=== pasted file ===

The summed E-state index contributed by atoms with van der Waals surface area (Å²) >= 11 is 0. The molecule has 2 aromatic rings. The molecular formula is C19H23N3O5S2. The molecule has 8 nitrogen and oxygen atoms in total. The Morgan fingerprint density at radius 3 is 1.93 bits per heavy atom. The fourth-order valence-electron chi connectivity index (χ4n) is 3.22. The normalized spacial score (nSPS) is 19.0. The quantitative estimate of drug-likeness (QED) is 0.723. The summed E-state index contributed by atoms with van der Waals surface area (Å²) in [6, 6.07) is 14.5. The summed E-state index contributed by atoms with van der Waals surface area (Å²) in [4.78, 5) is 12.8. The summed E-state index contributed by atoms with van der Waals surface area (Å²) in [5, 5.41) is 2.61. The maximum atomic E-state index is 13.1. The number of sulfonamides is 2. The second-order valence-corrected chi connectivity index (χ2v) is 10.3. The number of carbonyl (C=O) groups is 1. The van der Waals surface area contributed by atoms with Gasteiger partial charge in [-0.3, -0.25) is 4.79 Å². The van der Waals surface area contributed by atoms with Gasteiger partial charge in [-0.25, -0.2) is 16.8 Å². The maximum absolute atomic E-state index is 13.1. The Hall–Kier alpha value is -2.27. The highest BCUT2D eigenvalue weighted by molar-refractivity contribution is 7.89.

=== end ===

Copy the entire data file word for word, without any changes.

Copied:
The summed E-state index contributed by atoms with van der Waals surface area (Å²) >= 11 is 0. The molecule has 2 aromatic rings. The molecular formula is C19H23N3O5S2. The molecule has 8 nitrogen and oxygen atoms in total. The Morgan fingerprint density at radius 3 is 1.93 bits per heavy atom. The fourth-order valence-electron chi connectivity index (χ4n) is 3.22. The normalized spacial score (nSPS) is 19.0. The quantitative estimate of drug-likeness (QED) is 0.723. The summed E-state index contributed by atoms with van der Waals surface area (Å²) in [6, 6.07) is 14.5. The summed E-state index contributed by atoms with van der Waals surface area (Å²) in [4.78, 5) is 12.8. The summed E-state index contributed by atoms with van der Waals surface area (Å²) in [5, 5.41) is 2.61. The maximum atomic E-state index is 13.1. The number of sulfonamides is 2. The second-order valence-corrected chi connectivity index (χ2v) is 10.3. The number of carbonyl (C=O) groups is 1. The van der Waals surface area contributed by atoms with Gasteiger partial charge in [-0.3, -0.25) is 4.79 Å². The van der Waals surface area contributed by atoms with Gasteiger partial charge in [-0.25, -0.2) is 16.8 Å². The maximum absolute atomic E-state index is 13.1. The Hall–Kier alpha value is -2.27. The highest BCUT2D eigenvalue weighted by molar-refractivity contribution is 7.89.